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Our Real Madrid clinics for troubled kids



Click here if the link video above doesn't roll

On Friday, April 8 we were involved in bringing coaches from Real Madrid to the Sunshine Coast, here in Australia, to coach some kids from troubled backgrounds. For free.

It was a great gesture from the Real Madrid Foundation Clinics Australia group, who were already running some fee-based youth coaching clinics in the country.

Some 60 boys and girls from around 7 up to about 16, were bussed up from Brisbane. Most of these were invited by Welcome to Australia, a local NGO working on settling refugees in Australia. A smaller number came from Harmony Place, a not for profit which assists refugee families dealing with trauma and mental health issues.

We also invited some "local" players to come along and join in the afternoon friendlies, which we arranged for the afternoon, after the Real Madrid sessions in the morning.

For us, it was a chance to test our wings and to see how we fly as an organisation. From our point of view we felt we made some mistakes and not everything went exactly to plan. But, these are opportunities to learn.

Overall, we deemed the day a success, both in terms of delivery and in terms of lessons gained.

Our aims on the day, in delivery terms, were to bring children from a range of backgrounds and ages together and to find ways to allow football to provide connections between them.

This central aim was clearly a success.

The clinics, which were only for younger children, proved to be hugely successful in bringing the kids a sense of awareness, skill, and physical and mental aptitude in relation to football.

Most importantly, (and the Real Madrid coaches played a large part in this), the kids had great fun, were exposed to positive adult role models and were opened up to life affirming - as opposed to life threatening - personal challenges.

They were allowed to be children. That means everything to kids who've already seen too much.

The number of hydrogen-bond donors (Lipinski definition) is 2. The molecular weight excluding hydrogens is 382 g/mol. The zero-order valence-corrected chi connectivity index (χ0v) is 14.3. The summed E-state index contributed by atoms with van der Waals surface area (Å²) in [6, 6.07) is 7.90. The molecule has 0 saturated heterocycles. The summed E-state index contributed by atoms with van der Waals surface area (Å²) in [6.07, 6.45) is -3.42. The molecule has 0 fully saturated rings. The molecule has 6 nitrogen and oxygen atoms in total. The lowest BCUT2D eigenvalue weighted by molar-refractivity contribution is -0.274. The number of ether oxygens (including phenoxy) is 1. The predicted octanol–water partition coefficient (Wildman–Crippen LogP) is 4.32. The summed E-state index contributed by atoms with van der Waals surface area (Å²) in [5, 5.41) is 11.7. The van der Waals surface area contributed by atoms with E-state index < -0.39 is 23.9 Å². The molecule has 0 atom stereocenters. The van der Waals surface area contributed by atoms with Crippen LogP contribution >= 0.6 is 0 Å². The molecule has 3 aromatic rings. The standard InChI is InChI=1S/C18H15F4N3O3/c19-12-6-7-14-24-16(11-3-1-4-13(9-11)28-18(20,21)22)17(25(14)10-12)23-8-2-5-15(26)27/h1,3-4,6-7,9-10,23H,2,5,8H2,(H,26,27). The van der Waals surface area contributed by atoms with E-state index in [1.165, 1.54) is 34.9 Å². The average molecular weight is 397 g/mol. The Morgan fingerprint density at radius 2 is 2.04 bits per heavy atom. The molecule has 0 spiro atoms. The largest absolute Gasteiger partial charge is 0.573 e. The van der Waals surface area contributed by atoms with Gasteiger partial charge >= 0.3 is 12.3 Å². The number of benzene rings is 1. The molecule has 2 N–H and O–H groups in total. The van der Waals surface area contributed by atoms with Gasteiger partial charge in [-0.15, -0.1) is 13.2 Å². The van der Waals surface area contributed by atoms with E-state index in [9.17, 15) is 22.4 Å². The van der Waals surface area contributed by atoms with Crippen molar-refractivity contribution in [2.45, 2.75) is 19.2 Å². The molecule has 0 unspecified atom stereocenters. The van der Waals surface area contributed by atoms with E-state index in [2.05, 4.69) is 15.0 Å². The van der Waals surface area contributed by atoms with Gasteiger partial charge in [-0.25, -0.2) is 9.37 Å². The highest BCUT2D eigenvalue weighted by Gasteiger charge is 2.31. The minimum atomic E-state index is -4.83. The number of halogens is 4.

The afternoon games were broken into two groups - those aged under 12 and those over 12. Girls and boys were mixed in both groups.

While many of the older players in particular belonged to teams, we were able to split up some of the players so they had to team up with others not from their usual teams. While the games were competitive, the levels of interaction, support and co-operation were generally high.

In pure football terms, the standard was not bad too.

While not wanting to focus on the distinction, some of the girls in the older age group games showed great skill and tenacity and offered examples in how to be both competitive and fair.

Occasionally, players - boys - had to be reminded that these were friendly games, and to curb their need-to-win urges. But this was managed relatively easy and the hot spots (which were minor) that flared in the games were calmed quickly and without carry on.

Such actions are crucial as developing the means of working through tensions and difficulties sustainably is a vital part of what we aim to do.

The younger children's games were conducted in a more playful spirit, perhaps not surprisingly, and the feedback we received from them - in terms of fun and interactivity - was positive.

This was a relatively small program, but an important one for us as we grow and learn.

We thank all those involved for helping us put it together. Special call out to Shereen Allen, Tash Lawton and Ric Jay from The Kick Project team.

We thank our partners - noted above - and event supporters, such as The Australian Federal Police, Noosa Lions FC and Big Film Company for their invaluable assistance.

In conclusion, we feel our belief in football to act as a focal point for children in need of some care and help was affirmed. We move forward with confidence and with knowledge gained.

We are hoping to gain more data-based feedback from participants in the coming weeks, which we will share on this site.

Above is a video made by film-maker and board member Tasha Lawton, which captures the spirit and action of the day.




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